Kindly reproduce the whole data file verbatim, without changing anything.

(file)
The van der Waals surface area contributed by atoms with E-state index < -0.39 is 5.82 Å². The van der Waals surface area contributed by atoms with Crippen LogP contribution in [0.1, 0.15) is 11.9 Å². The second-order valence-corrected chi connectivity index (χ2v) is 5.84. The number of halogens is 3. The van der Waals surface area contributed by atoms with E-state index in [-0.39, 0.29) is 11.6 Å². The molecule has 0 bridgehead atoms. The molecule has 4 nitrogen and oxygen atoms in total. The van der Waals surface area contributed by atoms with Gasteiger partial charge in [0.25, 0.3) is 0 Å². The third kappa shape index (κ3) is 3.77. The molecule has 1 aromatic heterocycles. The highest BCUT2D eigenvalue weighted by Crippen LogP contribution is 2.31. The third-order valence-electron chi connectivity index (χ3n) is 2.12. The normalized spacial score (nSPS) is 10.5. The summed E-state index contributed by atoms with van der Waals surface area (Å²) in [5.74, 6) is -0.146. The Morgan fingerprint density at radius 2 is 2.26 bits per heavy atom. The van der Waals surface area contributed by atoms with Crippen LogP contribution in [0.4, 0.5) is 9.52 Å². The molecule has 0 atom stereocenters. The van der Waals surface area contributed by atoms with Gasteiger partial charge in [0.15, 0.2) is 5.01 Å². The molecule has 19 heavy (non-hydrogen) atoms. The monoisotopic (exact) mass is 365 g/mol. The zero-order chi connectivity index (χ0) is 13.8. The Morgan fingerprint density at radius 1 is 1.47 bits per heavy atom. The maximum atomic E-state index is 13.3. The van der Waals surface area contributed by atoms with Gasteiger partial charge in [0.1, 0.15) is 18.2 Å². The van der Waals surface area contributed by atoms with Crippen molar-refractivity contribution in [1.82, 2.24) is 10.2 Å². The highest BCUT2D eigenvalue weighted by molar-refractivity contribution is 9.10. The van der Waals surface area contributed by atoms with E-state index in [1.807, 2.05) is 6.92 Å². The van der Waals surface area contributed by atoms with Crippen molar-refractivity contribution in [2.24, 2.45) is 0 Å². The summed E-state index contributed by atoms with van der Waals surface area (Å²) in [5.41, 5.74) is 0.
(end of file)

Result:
The van der Waals surface area contributed by atoms with E-state index < -0.39 is 5.82 Å². The van der Waals surface area contributed by atoms with Crippen LogP contribution in [0.1, 0.15) is 11.9 Å². The second-order valence-corrected chi connectivity index (χ2v) is 5.84. The number of halogens is 3. The van der Waals surface area contributed by atoms with E-state index in [-0.39, 0.29) is 11.6 Å². The molecule has 0 bridgehead atoms. The molecule has 4 nitrogen and oxygen atoms in total. The van der Waals surface area contributed by atoms with Gasteiger partial charge in [0.25, 0.3) is 0 Å². The third kappa shape index (κ3) is 3.77. The molecule has 1 aromatic heterocycles. The highest BCUT2D eigenvalue weighted by Crippen LogP contribution is 2.31. The third-order valence-electron chi connectivity index (χ3n) is 2.12. The normalized spacial score (nSPS) is 10.5. The summed E-state index contributed by atoms with van der Waals surface area (Å²) in [5.74, 6) is -0.146. The Morgan fingerprint density at radius 2 is 2.26 bits per heavy atom. The van der Waals surface area contributed by atoms with Crippen LogP contribution in [0.4, 0.5) is 9.52 Å². The molecule has 0 atom stereocenters. The van der Waals surface area contributed by atoms with Gasteiger partial charge in [0.15, 0.2) is 5.01 Å². The molecule has 19 heavy (non-hydrogen) atoms. The monoisotopic (exact) mass is 365 g/mol. The zero-order chi connectivity index (χ0) is 13.8. The Morgan fingerprint density at radius 1 is 1.47 bits per heavy atom. The maximum atomic E-state index is 13.3. The van der Waals surface area contributed by atoms with Gasteiger partial charge in [0.1, 0.15) is 18.2 Å². The van der Waals surface area contributed by atoms with Crippen molar-refractivity contribution in [1.82, 2.24) is 10.2 Å². The highest BCUT2D eigenvalue weighted by molar-refractivity contribution is 9.10. The van der Waals surface area contributed by atoms with E-state index in [1.807, 2.05) is 6.92 Å². The van der Waals surface area contributed by atoms with Crippen molar-refractivity contribution in [2.24, 2.45) is 0 Å². The summed E-state index contributed by atoms with van der Waals surface area (Å²) in [5.41, 5.74) is 0.